CloudBD disks require access to a "storage remote" for storing all disk data blocks and metadata. This page will guide you through the creation of a Google storage remote that uses Google Cloud Storage (GCS) as well as any extra steps for improved security and performance.
Each Google storage remote requires its own GCS bucket for storing disks. Google storage remotes belong to the same Google region as their GCS bucket (chosen during bucket creation). GCS buckets have additional costs and higher latency when accessed by services from outside of their region. When using CloudBD disks from Compute Engine instances your Compute Engine instances must be located in the same region as your CloudBD storage remote. To create CloudBD disks in different Google regions a separate Google storage remote (and GCS bucket) is required for each region.
A Google storage remote can store any number of CloudBD disks so a single storage remote per Google region may be sufficient.
Quick Start Guide
In this Quick Start guide we will create a remote for a Google region that is secured by a new Google service account.
Select a project or create a new project that will contain the remote storage bucket and the service account.
Create Service Account
The CloudBD disk driver will require a Google service account to access the remote storage bucket. Any service account with admin access to the GCS bucket will work but for best security we recommend creating a new service account for CloudBD disks and then restrict its access to only the CloudBD buckets.
When creating a service account make sure you download or save the private key file in JSON format. It is only available at creation time of the key and is required to authenticate to your GCS storage remote.
- Go to IAM & Admin -> Service Accounts -> Create Service Account
- Enter a name for your CloudBD service account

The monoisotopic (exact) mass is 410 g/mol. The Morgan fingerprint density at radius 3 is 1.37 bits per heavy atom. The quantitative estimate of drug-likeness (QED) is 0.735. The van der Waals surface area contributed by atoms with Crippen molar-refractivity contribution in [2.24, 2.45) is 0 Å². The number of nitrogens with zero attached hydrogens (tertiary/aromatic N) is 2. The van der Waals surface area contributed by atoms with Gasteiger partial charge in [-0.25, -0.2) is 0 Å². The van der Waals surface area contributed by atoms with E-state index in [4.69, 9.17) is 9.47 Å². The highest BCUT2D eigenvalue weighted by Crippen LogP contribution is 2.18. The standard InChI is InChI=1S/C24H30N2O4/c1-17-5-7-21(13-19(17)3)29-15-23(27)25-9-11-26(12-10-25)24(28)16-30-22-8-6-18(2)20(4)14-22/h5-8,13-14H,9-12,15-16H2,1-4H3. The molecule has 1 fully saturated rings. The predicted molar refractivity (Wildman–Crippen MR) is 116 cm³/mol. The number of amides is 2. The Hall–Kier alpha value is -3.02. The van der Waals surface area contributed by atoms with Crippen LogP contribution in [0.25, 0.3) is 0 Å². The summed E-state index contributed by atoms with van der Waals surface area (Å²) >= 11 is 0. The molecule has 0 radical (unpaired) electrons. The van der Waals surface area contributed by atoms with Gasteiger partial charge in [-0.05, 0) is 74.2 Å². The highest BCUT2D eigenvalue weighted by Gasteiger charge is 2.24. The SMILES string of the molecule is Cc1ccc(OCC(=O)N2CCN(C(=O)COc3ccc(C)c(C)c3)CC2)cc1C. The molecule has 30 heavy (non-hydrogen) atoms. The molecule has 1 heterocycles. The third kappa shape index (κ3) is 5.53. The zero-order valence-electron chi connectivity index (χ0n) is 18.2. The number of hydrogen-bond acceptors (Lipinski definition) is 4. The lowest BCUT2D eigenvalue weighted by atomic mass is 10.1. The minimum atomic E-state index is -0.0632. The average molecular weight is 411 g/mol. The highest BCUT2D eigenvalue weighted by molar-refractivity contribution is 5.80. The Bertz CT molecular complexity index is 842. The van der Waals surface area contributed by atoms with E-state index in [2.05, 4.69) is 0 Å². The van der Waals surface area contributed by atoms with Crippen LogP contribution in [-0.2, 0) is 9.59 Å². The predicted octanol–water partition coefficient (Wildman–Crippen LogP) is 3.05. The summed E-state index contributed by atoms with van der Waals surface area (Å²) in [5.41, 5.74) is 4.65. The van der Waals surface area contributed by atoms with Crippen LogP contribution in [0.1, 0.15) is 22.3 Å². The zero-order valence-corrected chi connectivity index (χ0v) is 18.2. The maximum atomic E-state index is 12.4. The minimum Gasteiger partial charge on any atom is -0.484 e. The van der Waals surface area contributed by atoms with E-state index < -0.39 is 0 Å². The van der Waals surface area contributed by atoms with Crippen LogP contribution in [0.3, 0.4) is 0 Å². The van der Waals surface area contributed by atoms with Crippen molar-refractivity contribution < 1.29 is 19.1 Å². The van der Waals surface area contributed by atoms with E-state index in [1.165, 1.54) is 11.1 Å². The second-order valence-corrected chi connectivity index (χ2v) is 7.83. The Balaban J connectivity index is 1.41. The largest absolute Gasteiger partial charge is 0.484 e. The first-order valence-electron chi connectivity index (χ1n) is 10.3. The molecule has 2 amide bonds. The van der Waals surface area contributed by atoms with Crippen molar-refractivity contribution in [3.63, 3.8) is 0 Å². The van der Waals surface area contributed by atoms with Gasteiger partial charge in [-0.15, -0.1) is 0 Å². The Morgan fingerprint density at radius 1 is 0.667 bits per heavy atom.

- Leave the Project role empty (no permissions)
- Select Furnish a new private key -> Key type JSON
- Save and Download the private key json file
Create GCS Bucket
All disk data and metadata is stored in a GCS bucket. When creating a GCS bucket make sure to use the same location region as the Compute Engine VM instances that will use the CloudBD disks.
Note: CloudBD only supports buckets with Regional Storage Class.
- Go to Storage -> Create Bucket
- Enter a name for your bucket
- Select Storage Class: Regional
- Select the location
- Select Create
Grant Bucket Access
The service account created above will need storage admin access to the GCS bucket created for the disk data. This access can be provided to the service account on a per bucket basis.
- Go to Storage -> Browser
- Select the '⋮' icon on the far right of your GCS bucket
- Select Edit Bucket Permissions
- In Add Members enter the client email of your service account created above
- Select the Storage Admin role
- Click the Add button
Deploy Config File
Now that your Google storage remote has been created you need to create a storage remote config file and deploy it to the servers that will manage and use CloudBD disks. Storage remote config files are placed in the
/etc/cloudbd/remotes.d/ directory. These config files must end in ".conf" and use the basic INI config format of
key = value. Below are the required fields for a Google storage remote.
Declares the type of remote connection. For Google Cloud Storage only OAuth 2.0 is supported.
type = gcs_oauth_v2
The name of the bucket set up as a CloudBD remote.
bucket = <Your bucket name>
The client email of a Google service account with the necessary read and write permissions to the remote storage bucket.
client_email = <Your Google service account client email>
The private key of the Google service account with the given client_email.
private_key = <Your Google service account private key>
Whether to use http or https when communicating with GCS. We recommend using the 'http' protocol for GCS when attaching disks to Google virtual machine instances and using the 'https' protocol when attaching disks to servers located outside of Google's cloud environment. The protocol is optional and will default to using 'http' if not set. Using the http protocol is less CPU intensive but requires trust of the local network. The https protocol is more secure because it encrypts all network data but requires more CPU overhead when reading and writing to the CloudBD disks.
protocol = <http | https>
Example GCS Remote Config File